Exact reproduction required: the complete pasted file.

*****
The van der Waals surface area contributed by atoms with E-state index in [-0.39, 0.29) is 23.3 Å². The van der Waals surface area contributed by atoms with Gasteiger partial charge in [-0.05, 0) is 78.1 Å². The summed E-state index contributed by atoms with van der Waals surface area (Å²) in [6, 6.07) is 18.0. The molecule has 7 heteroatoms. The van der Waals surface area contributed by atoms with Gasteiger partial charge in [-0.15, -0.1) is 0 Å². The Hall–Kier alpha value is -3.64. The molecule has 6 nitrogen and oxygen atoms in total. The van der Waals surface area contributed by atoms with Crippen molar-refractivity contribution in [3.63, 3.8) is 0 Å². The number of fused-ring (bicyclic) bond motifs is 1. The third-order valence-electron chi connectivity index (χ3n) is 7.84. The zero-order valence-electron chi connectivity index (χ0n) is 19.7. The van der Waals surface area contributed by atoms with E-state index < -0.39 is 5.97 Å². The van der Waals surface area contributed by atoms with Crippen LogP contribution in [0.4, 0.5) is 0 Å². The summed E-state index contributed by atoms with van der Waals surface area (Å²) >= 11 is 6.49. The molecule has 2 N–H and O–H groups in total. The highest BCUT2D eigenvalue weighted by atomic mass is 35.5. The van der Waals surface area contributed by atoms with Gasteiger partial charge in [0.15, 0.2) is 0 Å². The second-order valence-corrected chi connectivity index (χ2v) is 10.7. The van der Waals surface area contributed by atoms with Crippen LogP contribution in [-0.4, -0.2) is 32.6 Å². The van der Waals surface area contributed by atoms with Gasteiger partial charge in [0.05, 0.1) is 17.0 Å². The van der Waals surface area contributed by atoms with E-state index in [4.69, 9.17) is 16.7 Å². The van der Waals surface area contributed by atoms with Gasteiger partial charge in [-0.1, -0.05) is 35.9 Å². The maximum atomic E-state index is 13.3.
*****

The van der Waals surface area contributed by atoms with E-state index in [-0.39, 0.29) is 23.3 Å². The van der Waals surface area contributed by atoms with Gasteiger partial charge in [-0.05, 0) is 78.1 Å². The summed E-state index contributed by atoms with van der Waals surface area (Å²) in [6, 6.07) is 18.0. The molecule has 7 heteroatoms. The van der Waals surface area contributed by atoms with Gasteiger partial charge in [-0.15, -0.1) is 0 Å². The Hall–Kier alpha value is -3.64. The molecule has 6 nitrogen and oxygen atoms in total. The van der Waals surface area contributed by atoms with Crippen molar-refractivity contribution in [3.63, 3.8) is 0 Å². The number of fused-ring (bicyclic) bond motifs is 1. The third-order valence-electron chi connectivity index (χ3n) is 7.84. The zero-order valence-electron chi connectivity index (χ0n) is 19.7. The van der Waals surface area contributed by atoms with E-state index < -0.39 is 5.97 Å². The van der Waals surface area contributed by atoms with Crippen LogP contribution in [0.4, 0.5) is 0 Å². The summed E-state index contributed by atoms with van der Waals surface area (Å²) >= 11 is 6.49. The molecule has 2 N–H and O–H groups in total. The highest BCUT2D eigenvalue weighted by atomic mass is 35.5. The van der Waals surface area contributed by atoms with Gasteiger partial charge in [0.15, 0.2) is 0 Å². The second-order valence-corrected chi connectivity index (χ2v) is 10.7. The van der Waals surface area contributed by atoms with Crippen LogP contribution in [-0.4, -0.2) is 32.6 Å². The van der Waals surface area contributed by atoms with Gasteiger partial charge in [0.05, 0.1) is 17.0 Å². The van der Waals surface area contributed by atoms with E-state index in [4.69, 9.17) is 16.7 Å². The van der Waals surface area contributed by atoms with Gasteiger partial charge in [-0.1, -0.05) is 35.9 Å². The maximum atomic E-state index is 13.3.